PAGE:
We all enjoy the bounty of botany everyday – perhaps without even realising it – in the form of our 5+ a day. While working on a research project in Fiji, Ricky-Lee Erickson and Yumiko Baba of our Natural Science team encountered a rich botanical diversity in a range of delicious forms. Read on to discover Fijian botany at its most flavourful.

Blog by Ricky-Lee Erickson and Yumiko Baba

In June 2023, three members of Tāmaki Paenga Hira’s Natural Science Team travelled to Fiji to work with the botanical collection housed at the South Pacific Regional Herbarium at the University of the South Pacific (USP).

This mahi was part of a Global Biodiversity Information Facility (GBIF) project, in which the Museum, the USP and the Ministries of Forestry and Agriculture of Fiji partnered to catalogue, curate and upload USP’s Natural Science collections to GBIF’s data aggregate platform. Our goal was to transcribe botanical specimen labels so it could be uploaded to GBIF.

We dreamed that we would be escaping Auckland’s endless cold and rain for a tropical Fiji work getaway; instead, we arrived to a windowless, enclosed, and air-conditioned collection area. Though it was warm outside, the collection room was colder than we expected (a pest and fungus control method), and it was raining outside the entire time we were there.

While we made steady progress with data entry for the botanical collections, we were yearning to see the rush of colourful tropical diversity, which was lacking in the dried, typically brown, botanical herbarium specimens. We finally got a taste of the real Fiji outside when we came out of the collection room briefly for breaks.

AK33918, Hypnea pannosa – Lumi- a cosmopolitan red algae that is used for gelling liquid.

Our colleagues introduced us to Fijian-Indian cuisine at lunchtime, and we were astounded by the large number of species used in the different dishes. Fijian-Indian cuisine typically contains fresh local ingredients, some of which are familiar (such as carrot, cucumber and onion) and other less familiar vegetables (to the warm temperate climate of New Zealand) such as okra, narrow eggplant, bitter gourd, ridge gourd, snake beans and moca (spinach-like vegetable pronounced like motha).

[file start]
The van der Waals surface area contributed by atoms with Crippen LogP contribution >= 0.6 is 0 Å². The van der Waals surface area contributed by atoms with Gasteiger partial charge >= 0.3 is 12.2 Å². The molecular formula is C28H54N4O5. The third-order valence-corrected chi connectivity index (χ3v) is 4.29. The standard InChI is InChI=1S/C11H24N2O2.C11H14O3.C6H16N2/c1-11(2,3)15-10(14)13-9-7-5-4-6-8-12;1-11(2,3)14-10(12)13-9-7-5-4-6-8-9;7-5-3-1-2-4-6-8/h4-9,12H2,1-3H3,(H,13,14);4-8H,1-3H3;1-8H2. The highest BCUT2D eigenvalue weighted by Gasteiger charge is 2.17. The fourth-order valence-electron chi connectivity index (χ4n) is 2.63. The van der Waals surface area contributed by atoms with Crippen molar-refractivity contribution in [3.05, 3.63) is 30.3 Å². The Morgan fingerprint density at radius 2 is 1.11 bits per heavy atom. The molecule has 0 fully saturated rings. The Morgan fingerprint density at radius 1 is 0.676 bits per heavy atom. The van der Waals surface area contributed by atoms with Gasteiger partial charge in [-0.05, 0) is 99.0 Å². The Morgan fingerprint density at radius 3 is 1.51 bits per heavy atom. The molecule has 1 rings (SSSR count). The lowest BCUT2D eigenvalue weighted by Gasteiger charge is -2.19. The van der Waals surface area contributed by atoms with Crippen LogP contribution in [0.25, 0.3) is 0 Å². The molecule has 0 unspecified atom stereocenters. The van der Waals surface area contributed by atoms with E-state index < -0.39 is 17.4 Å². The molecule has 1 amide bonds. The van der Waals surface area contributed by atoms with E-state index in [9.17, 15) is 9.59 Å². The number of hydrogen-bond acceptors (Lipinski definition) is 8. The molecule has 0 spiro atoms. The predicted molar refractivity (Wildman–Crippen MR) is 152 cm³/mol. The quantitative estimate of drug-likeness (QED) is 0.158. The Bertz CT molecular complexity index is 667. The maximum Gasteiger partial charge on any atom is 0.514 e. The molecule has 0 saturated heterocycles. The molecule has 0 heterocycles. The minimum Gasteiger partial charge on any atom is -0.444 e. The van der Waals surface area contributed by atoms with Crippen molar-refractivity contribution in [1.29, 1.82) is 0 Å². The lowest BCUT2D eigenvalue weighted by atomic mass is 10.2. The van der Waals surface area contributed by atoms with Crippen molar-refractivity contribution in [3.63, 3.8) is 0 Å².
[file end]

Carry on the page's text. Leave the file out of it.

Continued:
Trying local food is an easy way to connect with and learn about a new
culture. When we approached through the lens of the natural sciences 
even a visit to the supermarket became a journey of biodiversity
discovery. Our mission was to find these vegetables whole rather
than "chopped-up and cooked". The trip to the supermarket also presented an opportunity to learn the local names for these plants we encountered, for example, we learnt angled guards are torai, taro roots are daro, and taro leaves are rourou (or roro)!

A seaweed we came across, called nama, at the supermarket puzzled us. Our colleagues told us they are “a popular food amongst locals and eaten raw”, and our curiosity encouraged us to try it next time we came across it.

Fijian - iTaukei -cuisine offered us a peek into Fijian traditional culture, which we had an opportunity to experience at a contemporary iTaukei restaurant. 

What made our experience even more delightful were the diverse array of natural ingredients. iTaukei food includes many local plants, some native including young fern fronds, canoe plants such as coconut, taro (both leaves and root) and cassava, and food from the moana; fish, prawns (ura) and seaweed. We examined each element in these colourful dishes, admired and discussed them at length. The salad (pictured at the top of the second plate) made up of nama, ota and coconut jelly cubes, made with lumi, left one of the biggest impressions on us – so unique, colourful and tasty.